Subject: Re: Why are packages ever installed to /usr/X11R6?
To: Frederick Bruckman <email@example.com>
From: Jim Bernard <firstname.lastname@example.org>
Date: 01/18/2003 20:19:34
On Sat, Jan 18, 2003 at 08:37:32PM -0600, Frederick Bruckman wrote:
> On Sat, 18 Jan 2003, Jim Bernard wrote:
> > Actually, it's rather convenient for users of multiple OS's to have
> > standard paths like that provided by the system by default.
> I'm having a hard time imagining a case where that would be really
> useful. If you set PATH in the shell initialization scripts it takes
> precedence anyway. I never suggested "/usr/pkg" be removed from the
> shell startup files in "/root" or "/etc/skel".
What I had in mind was that if OS's set default PATHs that were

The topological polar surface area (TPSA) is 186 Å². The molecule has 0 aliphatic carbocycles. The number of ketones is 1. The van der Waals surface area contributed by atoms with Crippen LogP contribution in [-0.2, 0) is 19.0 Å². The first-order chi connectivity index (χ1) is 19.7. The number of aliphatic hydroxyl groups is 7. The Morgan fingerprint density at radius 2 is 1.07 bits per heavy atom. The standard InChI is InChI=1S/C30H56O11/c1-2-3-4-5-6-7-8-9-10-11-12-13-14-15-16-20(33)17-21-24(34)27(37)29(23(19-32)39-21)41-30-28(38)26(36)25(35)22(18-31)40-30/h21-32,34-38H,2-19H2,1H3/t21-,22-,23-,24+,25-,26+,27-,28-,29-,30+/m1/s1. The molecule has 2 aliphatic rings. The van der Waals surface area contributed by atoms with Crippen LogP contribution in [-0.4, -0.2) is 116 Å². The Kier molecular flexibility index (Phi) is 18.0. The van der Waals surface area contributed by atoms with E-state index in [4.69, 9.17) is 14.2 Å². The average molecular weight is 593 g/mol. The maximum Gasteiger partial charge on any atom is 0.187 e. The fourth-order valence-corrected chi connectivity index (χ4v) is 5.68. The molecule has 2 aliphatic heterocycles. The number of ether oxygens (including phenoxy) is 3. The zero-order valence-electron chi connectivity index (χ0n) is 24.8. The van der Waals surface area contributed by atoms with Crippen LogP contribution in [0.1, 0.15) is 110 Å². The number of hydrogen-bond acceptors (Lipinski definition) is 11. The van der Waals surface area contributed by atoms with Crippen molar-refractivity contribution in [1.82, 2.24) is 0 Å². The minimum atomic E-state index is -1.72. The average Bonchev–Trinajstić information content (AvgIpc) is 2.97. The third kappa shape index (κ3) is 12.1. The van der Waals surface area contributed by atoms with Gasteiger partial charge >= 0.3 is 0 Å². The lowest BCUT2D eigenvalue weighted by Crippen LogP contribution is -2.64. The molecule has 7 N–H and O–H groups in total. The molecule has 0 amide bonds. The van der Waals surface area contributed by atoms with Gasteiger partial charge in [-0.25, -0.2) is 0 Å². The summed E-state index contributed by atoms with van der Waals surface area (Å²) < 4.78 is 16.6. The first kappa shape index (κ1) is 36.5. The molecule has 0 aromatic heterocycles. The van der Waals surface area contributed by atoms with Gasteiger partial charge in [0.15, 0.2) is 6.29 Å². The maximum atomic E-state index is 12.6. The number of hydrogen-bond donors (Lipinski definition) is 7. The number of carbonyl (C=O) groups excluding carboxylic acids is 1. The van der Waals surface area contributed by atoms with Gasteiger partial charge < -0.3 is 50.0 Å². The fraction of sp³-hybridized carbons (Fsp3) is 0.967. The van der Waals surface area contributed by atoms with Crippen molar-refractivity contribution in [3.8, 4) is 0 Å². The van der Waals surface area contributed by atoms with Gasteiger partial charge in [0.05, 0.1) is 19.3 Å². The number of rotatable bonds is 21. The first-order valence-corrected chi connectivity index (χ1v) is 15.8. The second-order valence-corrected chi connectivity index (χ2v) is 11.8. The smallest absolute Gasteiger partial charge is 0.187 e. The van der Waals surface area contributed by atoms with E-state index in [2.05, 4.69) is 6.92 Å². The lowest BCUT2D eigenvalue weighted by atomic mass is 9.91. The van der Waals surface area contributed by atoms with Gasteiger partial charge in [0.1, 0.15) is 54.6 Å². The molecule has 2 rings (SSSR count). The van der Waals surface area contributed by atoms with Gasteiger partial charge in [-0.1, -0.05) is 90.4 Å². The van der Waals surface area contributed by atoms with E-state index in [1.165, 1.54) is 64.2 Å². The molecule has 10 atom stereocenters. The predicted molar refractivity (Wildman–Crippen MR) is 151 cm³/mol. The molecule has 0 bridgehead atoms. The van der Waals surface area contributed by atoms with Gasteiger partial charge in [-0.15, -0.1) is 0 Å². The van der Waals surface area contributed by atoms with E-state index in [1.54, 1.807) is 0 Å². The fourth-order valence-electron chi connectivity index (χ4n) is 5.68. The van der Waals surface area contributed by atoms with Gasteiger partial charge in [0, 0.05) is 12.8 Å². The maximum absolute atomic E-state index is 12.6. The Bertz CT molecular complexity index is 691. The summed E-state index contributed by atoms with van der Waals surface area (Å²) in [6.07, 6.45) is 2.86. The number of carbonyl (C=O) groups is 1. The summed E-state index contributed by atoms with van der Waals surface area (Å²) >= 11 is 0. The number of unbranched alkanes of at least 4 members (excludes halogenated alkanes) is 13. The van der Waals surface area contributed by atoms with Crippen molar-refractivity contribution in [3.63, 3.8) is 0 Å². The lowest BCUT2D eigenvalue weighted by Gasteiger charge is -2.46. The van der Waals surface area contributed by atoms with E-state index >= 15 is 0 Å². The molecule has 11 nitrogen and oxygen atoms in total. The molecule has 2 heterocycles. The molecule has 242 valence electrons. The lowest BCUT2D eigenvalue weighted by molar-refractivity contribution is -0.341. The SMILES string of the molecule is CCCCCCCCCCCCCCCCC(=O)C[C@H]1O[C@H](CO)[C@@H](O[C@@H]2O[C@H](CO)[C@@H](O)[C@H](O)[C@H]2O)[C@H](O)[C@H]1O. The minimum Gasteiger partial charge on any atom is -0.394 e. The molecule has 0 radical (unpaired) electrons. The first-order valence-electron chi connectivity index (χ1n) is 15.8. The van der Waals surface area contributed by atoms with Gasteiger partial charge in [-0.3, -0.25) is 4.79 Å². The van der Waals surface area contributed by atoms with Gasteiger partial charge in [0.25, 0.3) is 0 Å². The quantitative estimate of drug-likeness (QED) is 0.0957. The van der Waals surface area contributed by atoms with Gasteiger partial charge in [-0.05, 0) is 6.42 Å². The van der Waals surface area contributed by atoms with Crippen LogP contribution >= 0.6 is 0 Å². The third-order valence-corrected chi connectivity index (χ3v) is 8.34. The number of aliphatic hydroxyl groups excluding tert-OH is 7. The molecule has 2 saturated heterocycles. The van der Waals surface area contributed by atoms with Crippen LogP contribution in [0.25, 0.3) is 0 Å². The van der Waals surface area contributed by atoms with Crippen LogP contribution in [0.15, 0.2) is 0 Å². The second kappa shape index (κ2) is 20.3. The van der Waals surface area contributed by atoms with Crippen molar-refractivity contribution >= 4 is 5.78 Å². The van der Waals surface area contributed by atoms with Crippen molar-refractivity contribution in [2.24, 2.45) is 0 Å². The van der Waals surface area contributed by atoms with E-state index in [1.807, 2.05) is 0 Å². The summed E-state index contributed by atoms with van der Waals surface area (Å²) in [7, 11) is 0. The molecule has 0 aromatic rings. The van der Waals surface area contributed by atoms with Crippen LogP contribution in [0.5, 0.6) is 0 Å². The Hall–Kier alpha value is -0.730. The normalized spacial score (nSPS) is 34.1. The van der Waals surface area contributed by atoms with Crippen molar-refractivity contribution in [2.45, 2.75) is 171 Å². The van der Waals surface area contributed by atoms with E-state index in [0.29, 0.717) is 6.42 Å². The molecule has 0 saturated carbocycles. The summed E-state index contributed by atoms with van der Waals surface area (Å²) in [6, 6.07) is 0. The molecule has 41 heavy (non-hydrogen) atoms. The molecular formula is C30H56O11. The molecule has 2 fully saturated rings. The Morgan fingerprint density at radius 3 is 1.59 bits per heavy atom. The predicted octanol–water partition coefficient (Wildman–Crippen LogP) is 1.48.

appropriate for most users, then most users (and their system
administrators, in system-wide shell startup files) wouldn't have to
set PATH at all. In a multi-OS environment, this would be especially
convenient, since different OS's typically have software installed in
different places. NetBSD's /usr/pkg is unique, and very few NetBSD
systems would be of much use to regular users if /usr/pkg weren't in
their PATH. So, why not keep that in paths.h to keep life as simple
as possible for most system administrators and most (especially new)